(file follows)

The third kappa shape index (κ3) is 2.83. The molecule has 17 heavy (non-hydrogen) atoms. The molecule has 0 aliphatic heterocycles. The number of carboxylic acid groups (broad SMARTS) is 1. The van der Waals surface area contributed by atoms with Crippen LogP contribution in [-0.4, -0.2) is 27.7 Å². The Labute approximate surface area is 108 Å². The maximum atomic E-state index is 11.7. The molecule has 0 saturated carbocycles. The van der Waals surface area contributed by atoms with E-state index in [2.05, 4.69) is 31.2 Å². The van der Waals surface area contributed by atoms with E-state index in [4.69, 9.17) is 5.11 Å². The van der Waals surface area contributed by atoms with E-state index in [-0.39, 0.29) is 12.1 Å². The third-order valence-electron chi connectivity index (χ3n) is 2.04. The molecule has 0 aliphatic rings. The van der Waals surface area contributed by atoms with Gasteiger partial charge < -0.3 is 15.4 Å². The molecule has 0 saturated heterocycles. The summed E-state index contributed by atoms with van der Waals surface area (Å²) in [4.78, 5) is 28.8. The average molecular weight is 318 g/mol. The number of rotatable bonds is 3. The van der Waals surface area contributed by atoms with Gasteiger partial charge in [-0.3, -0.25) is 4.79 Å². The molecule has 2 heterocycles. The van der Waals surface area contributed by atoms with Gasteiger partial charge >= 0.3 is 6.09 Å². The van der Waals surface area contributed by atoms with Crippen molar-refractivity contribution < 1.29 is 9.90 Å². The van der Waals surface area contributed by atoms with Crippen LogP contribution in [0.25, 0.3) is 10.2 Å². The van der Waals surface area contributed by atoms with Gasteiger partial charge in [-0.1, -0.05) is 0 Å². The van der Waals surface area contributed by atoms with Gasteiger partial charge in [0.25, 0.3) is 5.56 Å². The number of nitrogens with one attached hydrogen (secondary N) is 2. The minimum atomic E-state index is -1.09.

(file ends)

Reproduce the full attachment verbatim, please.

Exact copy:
The third kappa shape index (κ3) is 2.83. The molecule has 17 heavy (non-hydrogen) atoms. The molecule has 0 aliphatic heterocycles. The number of carboxylic acid groups (broad SMARTS) is 1. The van der Waals surface area contributed by atoms with Crippen LogP contribution in [-0.4, -0.2) is 27.7 Å². The Labute approximate surface area is 108 Å². The maximum atomic E-state index is 11.7. The molecule has 0 saturated carbocycles. The van der Waals surface area contributed by atoms with E-state index in [2.05, 4.69) is 31.2 Å². The van der Waals surface area contributed by atoms with E-state index in [4.69, 9.17) is 5.11 Å². The van der Waals surface area contributed by atoms with E-state index in [-0.39, 0.29) is 12.1 Å². The third-order valence-electron chi connectivity index (χ3n) is 2.04. The molecule has 0 aliphatic rings. The van der Waals surface area contributed by atoms with Gasteiger partial charge < -0.3 is 15.4 Å². The molecule has 0 saturated heterocycles. The summed E-state index contributed by atoms with van der Waals surface area (Å²) in [4.78, 5) is 28.8. The average molecular weight is 318 g/mol. The number of rotatable bonds is 3. The van der Waals surface area contributed by atoms with Gasteiger partial charge in [-0.3, -0.25) is 4.79 Å². The molecule has 2 heterocycles. The van der Waals surface area contributed by atoms with Gasteiger partial charge >= 0.3 is 6.09 Å². The van der Waals surface area contributed by atoms with Crippen molar-refractivity contribution < 1.29 is 9.90 Å². The van der Waals surface area contributed by atoms with Crippen LogP contribution in [0.25, 0.3) is 10.2 Å². The van der Waals surface area contributed by atoms with Gasteiger partial charge in [-0.1, -0.05) is 0 Å². The van der Waals surface area contributed by atoms with Gasteiger partial charge in [0.25, 0.3) is 5.56 Å². The number of nitrogens with one attached hydrogen (secondary N) is 2. The minimum atomic E-state index is -1.09.